A practical way to assess your HRQOL (Health-Related Quality of Life) is to ask yourself a set of questions that give you an indicator of too much your health is impacting your life. At the end of every 12 months, you can review the answers that you have logged and compare them with previous years. An example question set that you can use:

  1. “How has my health affected my work in the last _ months”
  2. “How has my health affected my social life in the last _ months”
  3. “How has my health affected my mood in the last _ months”
  4. “How has my health affected my ability to exercise in the last _ months”

💡 Another option is to take an ACT score test. This test has been clinically validated and gives you an indicator as to how well controlled you have your COPD.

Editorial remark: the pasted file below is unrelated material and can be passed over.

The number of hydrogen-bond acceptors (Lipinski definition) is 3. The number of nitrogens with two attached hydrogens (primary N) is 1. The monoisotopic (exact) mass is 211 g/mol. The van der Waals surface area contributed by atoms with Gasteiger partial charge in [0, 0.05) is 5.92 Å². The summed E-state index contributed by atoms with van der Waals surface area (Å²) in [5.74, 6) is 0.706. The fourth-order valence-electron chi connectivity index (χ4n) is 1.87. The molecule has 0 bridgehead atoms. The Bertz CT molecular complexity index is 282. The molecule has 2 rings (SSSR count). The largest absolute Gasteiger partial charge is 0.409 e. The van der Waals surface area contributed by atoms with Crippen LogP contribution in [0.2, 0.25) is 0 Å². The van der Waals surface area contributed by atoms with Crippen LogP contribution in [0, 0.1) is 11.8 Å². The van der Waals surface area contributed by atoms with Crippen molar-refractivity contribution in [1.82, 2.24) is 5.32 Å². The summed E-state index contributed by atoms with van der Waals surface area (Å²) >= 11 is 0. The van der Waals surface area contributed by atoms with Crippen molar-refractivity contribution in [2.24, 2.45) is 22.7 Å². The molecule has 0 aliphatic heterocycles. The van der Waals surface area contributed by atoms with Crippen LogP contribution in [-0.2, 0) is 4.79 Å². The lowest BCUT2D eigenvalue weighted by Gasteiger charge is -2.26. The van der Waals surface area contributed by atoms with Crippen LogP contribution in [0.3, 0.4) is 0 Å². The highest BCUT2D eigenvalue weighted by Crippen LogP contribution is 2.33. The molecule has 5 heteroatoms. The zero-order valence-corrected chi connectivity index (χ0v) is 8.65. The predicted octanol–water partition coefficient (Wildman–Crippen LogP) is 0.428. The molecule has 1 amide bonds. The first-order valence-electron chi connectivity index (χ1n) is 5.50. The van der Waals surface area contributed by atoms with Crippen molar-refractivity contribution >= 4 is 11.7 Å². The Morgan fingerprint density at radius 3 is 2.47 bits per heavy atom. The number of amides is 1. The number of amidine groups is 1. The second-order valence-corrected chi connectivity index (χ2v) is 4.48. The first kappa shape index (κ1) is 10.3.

Like lung function, one thing to be aware of is that your health will naturally decline as you grow older (we can’t be young forever… yet). So, instead of looking at your HRQOL over 10-20 years, try to focus on the last 2-5 years. If there has been a decrease, has this been caused by my condition? Is this naturally given by the condition's severity? As always, keep a log of your answers and talk through them with your doctor to help you determine if there is something that can be done to improve your management plan and your HRQOL.

Bottom Line

Monitoring everything, all the time, is really really hard - it requires a lot of work. So the most important thing is to build a monitoring program that you can follow, and build it up from there. So start small and you will soon be more educated about how well you are managing your condition. You will also be able to have more proactive discussions with your doctor about how you are feeling and talk through your options as a team. All of which will mean a better management program, and a better quality of life.